Saha V, Young BD, Freemont PS, 1998, Translocations, fusion genes, and acute leukemia, JOURNAL OF CELLULAR BIOCHEMISTRY, Pages: 264-+, ISSN: 0730-2312

JOURNAL ARTICLE

Howe K, Williamson J, Boddy N, Sheer D, Freemont P, Solomon Eet al., 1998, The ubiquitin-homology gene PIC1: Characterization of mouse (Pic1) and human (UBL1) genes and pseudogenes, GENOMICS, Vol: 47, Pages: 92-100, ISSN: 0888-7543

JOURNAL ARTICLE

Saha V, Young BD, Freemont PS, 1998, Translocations, fusion genes, and acute leukemia., J Cell Biochem Suppl, Vol: 30-31, Pages: 264-276, ISSN: 0733-1959

Genes involved in chromosomal translocations, associated with the formation of fusion proteins in leukemia, are modular in nature and regulatory in function. It is likely that they are involved in the initiation and maintenance of normal hematopoiesis. A conceptual model is proposed by which disruption of these different genes leads to the development of acute leukemia. Central to this model is the functional interaction between the mammalian trithorax and polycomb group protein complexes. Many of the genes identified in leukemia-associated translocations are likely upstream regulators, co-participators or downstream targets of these complexes. In the natural state, these proteins interact with each other to form multimeric higher-order structures, which sequentially regulate the development of the normal hematopoietic state, either through HOX gene expression or other less defined pathways. The novel interaction domains acquired by the chimaeric fusion products subvert normal cellular control mechanisms, which result in both a failure of cell maturation and activation of anti-apoptotic pathways. The mechanisms by which these translocation products are able to affect these processes are thought to lie at the level of chromatin-mediated transcriptional activation and/or repression. The stimuli for proliferation and development of clinically overt disease may require subsequent mutations in more than one oncogene or tumor suppressor gene, or both. A more comprehensive catalogue of mutation events in malignant cells is therefore required to understand the key regulatory networks that serve to maintain multipotentiality and in particular the modifications which initiate and coordinate commitment in differentiating hematopoietic cells. We propose a model in which common pathways for leukemogenesis lie along the cell cycle control of chromatin structure in terms of transcriptional activation or repression. A clearer understanding of this cascade will provide opportunities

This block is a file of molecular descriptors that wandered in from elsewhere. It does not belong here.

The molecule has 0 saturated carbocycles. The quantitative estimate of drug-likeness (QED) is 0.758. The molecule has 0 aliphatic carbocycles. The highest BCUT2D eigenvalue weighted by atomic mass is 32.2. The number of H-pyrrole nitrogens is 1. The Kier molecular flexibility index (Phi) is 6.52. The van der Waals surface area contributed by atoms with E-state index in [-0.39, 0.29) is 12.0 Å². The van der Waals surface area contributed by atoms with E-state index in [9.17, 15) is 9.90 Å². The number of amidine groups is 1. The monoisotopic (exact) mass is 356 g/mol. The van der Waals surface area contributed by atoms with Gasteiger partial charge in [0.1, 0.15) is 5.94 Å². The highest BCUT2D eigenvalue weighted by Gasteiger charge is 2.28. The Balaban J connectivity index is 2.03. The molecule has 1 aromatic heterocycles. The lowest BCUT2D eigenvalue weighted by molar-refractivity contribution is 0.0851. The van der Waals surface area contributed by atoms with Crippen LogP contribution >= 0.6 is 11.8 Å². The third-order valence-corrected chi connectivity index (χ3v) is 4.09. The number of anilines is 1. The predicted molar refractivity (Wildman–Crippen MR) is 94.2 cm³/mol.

JOURNAL ARTICLE

Grimwade D, Gorman P, Duprez E, Howe K, Langabeer S, Oliver F, Walker H, Culligan D, Waters J, Pomfret M, Goldstone A, Burnett A, Freemont P, Sheer D, Solomon Eet al., 1997, Characterization of cryptic rearrangements and variant translocations in acute promyelocytic leukemia, BLOOD, Vol: 90, Pages: 4876-4885, ISSN: 0006-4971

JOURNAL ARTICLE

Gorman MA, Morera S, Rothwell DG, delaFortelle E, Mol CD, Tainer JA, Hickson ID, Freemont PSet al., 1997, The crystal structure of the human DNA repair endonuclease HAP1 suggests the recognition of extra-helical deoxyribose at DNA abasic sites, EMBO JOURNAL, Vol: 16, Pages: 6548-6558, ISSN: 0261-4189

JOURNAL ARTICLE

Dokurno P, Lally JM, Bates PA, TaylorPapadimitriou J, Band HA, Snary D, Freemont PSet al., 1997, Crystallization of an antitumour antibody SM3 complexed with a peptide epitope, ACTA CRYSTALLOGRAPHICA SECTION D-BIOLOGICAL CRYSTALLOGRAPHY, Vol: 53, Pages: 780-781, ISSN: 0907-4449

JOURNAL ARTICLE

Boddy MN, Duprez E, Borden KLB, Freemont PSet al., 1997, Surface residue mutations of the PML RING finger domain alter the formation of nuclear matrix-associated PML bodies, JOURNAL OF CELL SCIENCE, Vol: 110, Pages: 2197-2205, ISSN: 0021-9533

JOURNAL ARTICLE

Kondo H, Rabouille C, Newman R, Levine TP, Pappin D, Freemont P, Warren Get al., 1997, p47 is a cofactor for p97-mediated membrane fusion, NATURE, Vol: 388, Pages: 75-78, ISSN: 0028-0836

JOURNAL ARTICLE

Dokurno P, Lally JM, Bates PA, Band HA, Snary D, Freemont PSet al., 1997, Crystallization of the Fab fragment of the tumour-specific antibody PR1A3, ACTA CRYSTALLOGRAPHICA SECTION D-BIOLOGICAL CRYSTALLOGRAPHY, Vol: 53, Pages: 472-473, ISSN: 0907-4449

JOURNAL ARTICLE

Cao TY, Borden KLB, Freemont PS, Etkin LDet al., 1997, Involvement of the rfp tripartite motif in protein-protein interactions and subcellular distribution, JOURNAL OF CELL SCIENCE, Vol: 110, Pages: 1563-1571, ISSN: 0021-9533

JOURNAL ARTICLE

Satijn DPE, Gunster MJ, vanderVlag J, Hamer KM, Schul W, Alkema MJ, Saurin AJ, Freemont PS, vanDriel R, Otte APet al., 1997, RING1 is associated with the polycomb group protein complex and acts as a transcriptional repressor, MOLECULAR AND CELLULAR BIOLOGY, Vol: 17, Pages: 4105-4113, ISSN: 0270-7306

JOURNAL ARTICLE